The phosphoinositide 3'-kinase (PI3K) plays a crucial role in effecting alterations in a broad range of cellular functions in response to extracellular signals. Akt phosphorylates a variety of substrates involved in the regulation of key cellular functions including cell growth and survival and protein translation. The PI3K/AKT pathway has been reported to play a major role in inducing cell differentiation and hypertrophy (Rommel et al., 2001).

Given the importance of the muscle-specific miRNAs and PI3K/AKT signaling in muscle development, we must have the interest to determine what role they may have in skeletal muscle plasticity. To gain insight into the roles of whey protein in muscular hypertrophy, we analyzed the profiles of miR-1, miR-133a, and miR-206 expression as well as PI3K/AKT pathway in C2C12 cells.

Materials and Methods


C2C12 myoblast was purchased from China Center for Type Culture Collection. Dulbecco’s modified Eagle’s medium (DMEM) and fetal bovine serum (FBS) were purchased from Gibco (Grand Island, USA). Whey protein concentration contained 80.05% protein, which was measured using the Kjeldahl method. LY294002 is LY 294002 HYDROCHLORIDE, purchased from Beyotime Institute of Biotechnology (Jiangsu, China).

Cell culture

The cells were grown in DMEM containing 10% FBS. Once cells had reached 80% confluency, the medium was changed to DMEM supplemented with 2% horse serum. C2C12 myoblasts were differentiated into myotubes by incubation in the differentiation medium (2% horse serum in DMEM). Myotubes were maintained in the differentiation medium, and the medium was changed every 48 h. The inhibitors LY294002 (20 μM) was added before whey protein, which was used at 0.1 mg/mL or 0.4 mg/mL for C2C12 myoblasts.

Enzyme assays

The activities of two marker enzymes of differentiation, creatine kinase (CK) and citrate synthetase (CS), were assayed in cellular extracts using a spectrophotometric- based kit from Nanjing Jiancheng Bioengineering Institute (Nanjing, China) and Shanghai Genmed Pharmaceutical Co., Ltd (Shanghai, China), respectively.

Detection of mature miRNAs

To detect miRNA in all RNA samples, the All-in-one miRNA Q-PCR detection kit and PCR primer sets for miR-1, -133a, and -206 were used according to the manufacturer’s directions (GeneCopoeia, Guangzhou, China). Further, the expression of all samples was normalized to Rnu6 (U6 small nuclear RNA) levels to account for possible differences in the amount of initial RNA.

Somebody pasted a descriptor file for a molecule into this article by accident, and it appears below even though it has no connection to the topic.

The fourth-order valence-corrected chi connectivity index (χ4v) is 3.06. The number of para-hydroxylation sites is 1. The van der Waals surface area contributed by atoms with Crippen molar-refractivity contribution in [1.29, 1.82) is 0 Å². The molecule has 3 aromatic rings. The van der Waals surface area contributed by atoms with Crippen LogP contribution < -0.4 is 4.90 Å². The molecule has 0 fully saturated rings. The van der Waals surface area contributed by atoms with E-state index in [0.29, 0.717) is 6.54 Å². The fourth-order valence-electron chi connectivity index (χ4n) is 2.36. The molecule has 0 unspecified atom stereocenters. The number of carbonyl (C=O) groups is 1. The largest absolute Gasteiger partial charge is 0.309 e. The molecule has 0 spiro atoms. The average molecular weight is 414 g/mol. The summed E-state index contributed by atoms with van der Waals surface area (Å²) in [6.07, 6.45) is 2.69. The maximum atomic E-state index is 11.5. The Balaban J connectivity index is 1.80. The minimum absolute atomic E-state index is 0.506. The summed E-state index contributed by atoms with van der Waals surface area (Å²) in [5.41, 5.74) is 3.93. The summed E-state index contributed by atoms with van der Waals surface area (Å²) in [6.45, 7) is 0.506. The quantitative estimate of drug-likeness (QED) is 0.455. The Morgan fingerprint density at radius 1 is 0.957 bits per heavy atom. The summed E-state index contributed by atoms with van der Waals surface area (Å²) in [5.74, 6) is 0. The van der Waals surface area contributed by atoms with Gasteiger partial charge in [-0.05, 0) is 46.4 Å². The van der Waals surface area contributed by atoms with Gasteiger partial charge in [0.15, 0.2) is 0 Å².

Quantitative real-time PCR

Isolation of all RNA and RT-PCR was done as described by Dogra et al. (2006), but with a minor modification. Briefly, an RNAiso Plus Kit (TaKaRa, Dalian, China) was used to extract RNA from cells. All RNA samples were reverse-transcribed using gene-specific primer and Fermentas’s reverse transcription kit according to the manufacturers’ instructions. The sequences of primers used were as follows: MyoD, 5'-TGCGGTGCACCCAGGCCCAG-3' (forward) and 5'-CCGCCTCACTGTAGTAGGCG-3' (reverse); Myf5, 5'-CAAGAGTAGCAGCCTTCGGA-3' (forward) and 5'-GGAGCTTTTATCTGCAGCAC-3'(reverse); Myogenin, 5'-GCTATGAGCGGACTGAGCTC-3' (forward) and 5'-GGAGTGCAGATTGTGGGCGT-3' (reverse); GAPDH, 5'-CCTTCATTGACCTCAACTAC-3' (forward) and 5'-AGCCCCACGGCCATCACGCC-3' (reverse).

Quantitative real-time PCR was conducted using the same primers as described above and following a method as detailed by Dogra et al. (2006). Data normalization was accomplished using the endogenous control (GAPDH) and the normalized values were subjected to a 2ΔΔCt threshold cycle formula to calculate the fold change between the control and experiment groups.

Western blot analysis

Cells were extracted with (Radio Immunoprecipitation Assay) (RIPA) buffer and lysates were cleared by centrifugation. Equal amounts of protein were loaded and resolved by 12% (w/v) SDS-PAGE, then transferred to nitrocellulose membranes (Whatman). The membranes were blocked with 5% nonfat dry milk in Trisbuffered saline-0.1% Tween (TBST) and probed overnight with primary antibodies in TBST supplemented with 5% bovine serum albumin. After reaction in TBST with horseradish peroxidase-conjugated secondary antibodies (Boisynthesis, Beijing, China), bands were visualized using enhanced HRP-DAB reagents (Tiangen, Beijing). After blocking, the membranes were incubated with the following primary antibodies: polyclonal anti-AKT (Cell Signaling), anti-phospho-AKT (Thr308), anti-phospho-AKT (Ser473), and monoclonal anti-myosin heavy chain (Santa Cruz), and polyclonal anti-β-Actin antibody (Boisynthesis).